Howdy, Stranger!

It looks like you're new here. If you want to get involved, click one of these buttons!

FULL Fresh Water Cooling Systems and impact on builds?

212rowboat212rowboat Posts: 2,121Member ✭✭✭✭✭
i just purchased brand new risers and exhaust manifolds.  I strongly considered dry joint- but knowing the full fresh water cooling system is definitely in the mix, i just couldn't justify it.  (the risers are on a total different circuit than the manifolds, and wet joint risers are cheap compared to dry joints every five years or so. ) 

having a short block in front of me, it will never be easier to recam.  knowing the limitations of the heads and measuring out the length of the pushers in reference to the ratio of the rockers, i have room for a sausage cam a friend of a friend has possession of and i can get on the cheap- brand new, never ground.  Sausage cams are popular in towing rigs- building torque down low and when coupled with a low-stall torque converter, provide a much better towing experience.  figuring that same torque would be nice on the water, and because i'm not interested in RPM's/power curves above 4500, it seems like a great fit.  I would hesitate to use it on a raw water cooled engine because of the overlap and inversion, but...... on a closed system?  why not?  is there something i'm missing? 

Comments

  • Handymans342Handymans342 Cape Coral, FLPosts: 6,657Member ✭✭✭✭✭
    Does it have any affect on the motors output if you cool it at 170 vs 210? I noticed most boat motors run cooler than car motors. 
  • 212rowboat212rowboat Posts: 2,121Member ✭✭✭✭✭
    in theory you could run it to those temps, which ARE better for performance and economy, but the FWC kit comes with a regular 160* marine thermostat... i think the catalyst engines run north of 180*, but the computer is programmed to manage that.  for a carb'd engine (which mine will remain) you could likely get by with it depending on what temperature the ThunderboltV triggers the high temp warning... if it's a MPI engine and no tuning of the PCM fuel trim to temperature strategies have been made, i'd wager you're better off sticking with the 160* stat.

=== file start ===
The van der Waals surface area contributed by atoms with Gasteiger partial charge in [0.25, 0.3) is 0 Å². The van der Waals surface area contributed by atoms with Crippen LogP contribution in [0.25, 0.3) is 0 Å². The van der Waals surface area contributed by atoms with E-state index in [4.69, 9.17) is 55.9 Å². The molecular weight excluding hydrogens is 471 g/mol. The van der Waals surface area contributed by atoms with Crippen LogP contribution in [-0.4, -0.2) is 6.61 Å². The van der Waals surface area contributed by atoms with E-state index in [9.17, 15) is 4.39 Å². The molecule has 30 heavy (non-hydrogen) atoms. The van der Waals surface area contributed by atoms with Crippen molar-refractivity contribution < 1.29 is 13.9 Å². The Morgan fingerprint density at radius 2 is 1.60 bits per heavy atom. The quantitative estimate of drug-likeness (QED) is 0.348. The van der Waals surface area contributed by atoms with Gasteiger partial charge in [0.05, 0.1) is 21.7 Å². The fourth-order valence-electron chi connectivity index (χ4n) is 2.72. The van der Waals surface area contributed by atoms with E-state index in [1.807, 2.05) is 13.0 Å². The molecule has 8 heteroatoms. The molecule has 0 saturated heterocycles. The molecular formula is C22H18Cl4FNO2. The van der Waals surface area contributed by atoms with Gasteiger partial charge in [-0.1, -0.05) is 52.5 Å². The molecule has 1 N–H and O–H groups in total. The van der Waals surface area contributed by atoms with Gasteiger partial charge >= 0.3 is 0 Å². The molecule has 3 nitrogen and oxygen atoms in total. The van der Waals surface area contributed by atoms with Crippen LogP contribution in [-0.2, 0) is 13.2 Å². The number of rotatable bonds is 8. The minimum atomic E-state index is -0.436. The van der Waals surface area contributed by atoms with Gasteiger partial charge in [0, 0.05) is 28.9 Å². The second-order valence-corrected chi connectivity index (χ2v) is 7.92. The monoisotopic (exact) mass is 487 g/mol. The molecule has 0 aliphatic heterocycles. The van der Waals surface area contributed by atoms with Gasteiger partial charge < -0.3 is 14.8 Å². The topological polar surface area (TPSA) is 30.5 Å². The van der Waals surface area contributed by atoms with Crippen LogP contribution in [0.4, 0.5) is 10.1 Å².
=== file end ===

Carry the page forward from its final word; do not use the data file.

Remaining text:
• Handymans342Handymans342 Cape Coral, FLPosts: 6,657Member ✭✭✭✭✭
    My Yans run at 180. Is that good for diesels?
  • 212rowboat212rowboat Posts: 2,121Member ✭✭✭✭✭
    optimal for diesel's is 200* +/- 5* for best power and economy (complete burn)... *depends on type... gassers is 190*~210*, again based on type.  

    Marine engine use lower temperatures and fatter a:f ratio's to reduce or eliminate knock, which is more likely based on the load they are constantly under.  
  • AlswaggAlswagg Posts: 2,258Member ✭✭✭✭✭
    You are going to have a problem with water inversion.  Does not matter wether closed or open system.  Both have wet risors.  The best is with a full catilyst system 
  • rasburyrasbury Sanford, FLPosts: 4,254Member ✭✭✭✭
    I'm confused on  closed water cooling- mine "is" but it has raw water also- are any of the systems 100% closed?
  • 212rowboat212rowboat Posts: 2,121Member ✭✭✭✭✭
    thanks for the info, Al... turns out the cam NiB is actually a 'marine cam'- which is what he also calls an RV cam, and aka 'sausage cam'... to me they're two (at least) different things- a RV and a marine- and it's all about the LSA not the profile.  so... I'm using that camshaft.  
    I didn't think about the risers being wet- and the ability to pull back in... I was thinking more about the threat of the jacket on the riser or manifold- or bad gasket/blown gasket. 

    Ras:  

    1/2 kit = raw to exchange and then manifold out... block alone on closed system.  

    Full kit= raw water to exchange and to riser.. block and exhaust manifold on closed system. 

    you can tell easily by looking at the riser/manifold union/connection- if there is only one inlet, it's a half system... if there is a hose on the front of the manifold AND on the front of the riser, it's a full system.  
  • rasburyrasbury Sanford, FLPosts: 4,254Member ✭✭✭✭
    I will look but assume it is the half system.
Sign In or Register to comment.